Every so often I notice in the newspaper that Meals on Wheels, a program offered by Petaluma People Services Center, is in need of more drivers. If you’ve thought about doing some community service work, I would like to share a little of our experience as MOW drivers in the hope that it might encourage you to consider volunteering; I think being a MOW driver is the perfect volunteer gig.
As you might already know, MOW provides a freshly prepared, nutritious meal to people who aren’t able to shop or prepare their own meals. So there’s no question that MOW performs a valuable and needed service in the community. And we have gotten a lot of gratification from the connection we develop with the people on our route.
Warm feelings are great, but let’s talk practicality. From a volunteer’s point of view, what makes delivering MOW worth considering?
For starters, volunteering for MOW is predictable. Steve and I know that every other Saturday, we are going to drive MOWs. It is always on our calendar. That’s why we have been able to be MOW drivers for almost 20 years. If it wasn’t easy, we wouldn’t have kept doing it for so many years. Sure, we’ve had to miss a Saturday here-and-there but otherwise, we plan around it.
Driving MOW is routine. We arrive at Petaluma Valley Hospital at 11:30am and two containers – a cooler for the cold meals and an insulated tote for the hot meals – are ready and waiting for us along with a clipboard that has the delivery route for the day. Craig, the MOW coordinator, has thoughtfully included turn-by-turn directions along with any special instructions for recipients, such as “Knock and go in.” We load the car, deliver the meals, and by 1:30 we’re returning the containers to the hospital and go on with the rest of our day.
Delivering MOW is community service that you can do as a family. That’s why we initially started driving…to introduce our kids to the concept helping others. We would pile everyone in the car, tune into Radio Disney, give the oldest kid the clipboard to navigate and cross off the names as we made the delivery. The senior women loved it when our young daughters accompanied us and handed them their food; the ladies faces brightened like the sun had just come out.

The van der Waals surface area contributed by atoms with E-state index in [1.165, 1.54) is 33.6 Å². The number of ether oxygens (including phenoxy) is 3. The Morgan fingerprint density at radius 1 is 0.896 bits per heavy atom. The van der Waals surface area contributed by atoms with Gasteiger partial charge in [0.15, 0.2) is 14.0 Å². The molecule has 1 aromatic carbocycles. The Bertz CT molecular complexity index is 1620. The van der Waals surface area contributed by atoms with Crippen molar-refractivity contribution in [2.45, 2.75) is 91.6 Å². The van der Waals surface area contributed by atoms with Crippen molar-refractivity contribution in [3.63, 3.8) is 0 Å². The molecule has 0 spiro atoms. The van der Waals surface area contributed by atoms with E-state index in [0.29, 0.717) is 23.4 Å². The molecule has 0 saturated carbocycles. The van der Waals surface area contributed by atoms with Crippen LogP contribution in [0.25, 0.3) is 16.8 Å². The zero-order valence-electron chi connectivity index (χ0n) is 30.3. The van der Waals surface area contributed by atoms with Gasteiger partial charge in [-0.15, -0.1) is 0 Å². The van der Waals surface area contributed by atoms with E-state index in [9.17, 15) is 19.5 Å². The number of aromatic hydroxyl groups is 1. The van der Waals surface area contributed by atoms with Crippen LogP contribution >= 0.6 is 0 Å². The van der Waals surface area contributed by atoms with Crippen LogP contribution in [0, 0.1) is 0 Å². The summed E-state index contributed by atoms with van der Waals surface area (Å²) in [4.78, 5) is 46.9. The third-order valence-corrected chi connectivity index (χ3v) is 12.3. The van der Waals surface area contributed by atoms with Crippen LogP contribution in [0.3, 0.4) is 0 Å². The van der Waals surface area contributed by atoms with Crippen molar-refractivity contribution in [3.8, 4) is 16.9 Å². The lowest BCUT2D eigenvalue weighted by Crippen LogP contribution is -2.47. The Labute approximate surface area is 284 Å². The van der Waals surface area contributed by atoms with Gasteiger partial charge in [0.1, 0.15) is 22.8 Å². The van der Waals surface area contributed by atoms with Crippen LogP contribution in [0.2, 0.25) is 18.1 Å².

As teenagers, all of our kids drove MOW when they had their provisional driver’s license. Two hours of driving around Petaluma, backing in-and-out of driveways was wonderful driving practice. I still remember when our middle daughter pulled into a parking place in one of the senior apartment complexes and managed to get the tire so tight to the curb that we spent 15 minutes going forward an inch, then reverse an inch, forward an inch, and so on until we could fully back out.
Eventually, other commitments for the kids took precedence over delivering MOW and the volunteering was left to Steve and me. But it was after the kids bowed out that I really began to enjoy delivering MOW. It’s like a date for us but without the cost and calories of going out to dinner. For the two hours that it takes us to deliver the meals, we have an opportunity to chat without the distractions of chores, computers, or phone. And at the same time, we’re doing something meaningful for our community and that feels pretty darn good.
For more information on volunteering, go to http://petalumapeople.org/volunteer/